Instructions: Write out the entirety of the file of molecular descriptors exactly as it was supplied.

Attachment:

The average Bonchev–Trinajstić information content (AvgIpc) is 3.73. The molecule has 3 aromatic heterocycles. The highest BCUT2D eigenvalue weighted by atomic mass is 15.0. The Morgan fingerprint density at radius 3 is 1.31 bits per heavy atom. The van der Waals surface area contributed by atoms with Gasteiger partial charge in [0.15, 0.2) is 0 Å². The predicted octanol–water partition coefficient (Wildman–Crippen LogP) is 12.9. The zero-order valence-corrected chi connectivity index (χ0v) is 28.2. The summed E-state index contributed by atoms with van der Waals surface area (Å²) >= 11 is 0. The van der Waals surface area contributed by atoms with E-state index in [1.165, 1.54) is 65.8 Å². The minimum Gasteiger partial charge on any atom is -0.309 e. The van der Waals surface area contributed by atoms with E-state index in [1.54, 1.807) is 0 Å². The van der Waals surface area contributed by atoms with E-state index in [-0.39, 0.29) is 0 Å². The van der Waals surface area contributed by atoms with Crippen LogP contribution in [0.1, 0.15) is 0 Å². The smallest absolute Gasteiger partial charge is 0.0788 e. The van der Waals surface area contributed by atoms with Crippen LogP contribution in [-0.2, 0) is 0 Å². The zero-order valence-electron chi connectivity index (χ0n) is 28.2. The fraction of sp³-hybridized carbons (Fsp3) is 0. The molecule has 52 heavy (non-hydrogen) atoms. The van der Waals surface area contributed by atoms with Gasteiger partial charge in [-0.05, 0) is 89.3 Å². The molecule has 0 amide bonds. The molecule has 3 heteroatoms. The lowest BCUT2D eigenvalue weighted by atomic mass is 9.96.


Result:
The average Bonchev–Trinajstić information content (AvgIpc) is 3.73. The molecule has 3 aromatic heterocycles. The highest BCUT2D eigenvalue weighted by atomic mass is 15.0. The Morgan fingerprint density at radius 3 is 1.31 bits per heavy atom. The van der Waals surface area contributed by atoms with Gasteiger partial charge in [0.15, 0.2) is 0 Å². The predicted octanol–water partition coefficient (Wildman–Crippen LogP) is 12.9. The zero-order valence-corrected chi connectivity index (χ0v) is 28.2. The summed E-state index contributed by atoms with van der Waals surface area (Å²) >= 11 is 0. The van der Waals surface area contributed by atoms with E-state index in [1.165, 1.54) is 65.8 Å². The minimum Gasteiger partial charge on any atom is -0.309 e. The van der Waals surface area contributed by atoms with E-state index in [1.54, 1.807) is 0 Å². The van der Waals surface area contributed by atoms with E-state index in [-0.39, 0.29) is 0 Å². The van der Waals surface area contributed by atoms with Crippen LogP contribution in [0.1, 0.15) is 0 Å². The smallest absolute Gasteiger partial charge is 0.0788 e. The van der Waals surface area contributed by atoms with Crippen LogP contribution in [-0.2, 0) is 0 Å². The zero-order valence-electron chi connectivity index (χ0n) is 28.2. The fraction of sp³-hybridized carbons (Fsp3) is 0. The molecule has 52 heavy (non-hydrogen) atoms. The van der Waals surface area contributed by atoms with Gasteiger partial charge in [-0.05, 0) is 89.3 Å². The molecule has 0 amide bonds. The molecule has 3 heteroatoms. The lowest BCUT2D eigenvalue weighted by atomic mass is 9.96.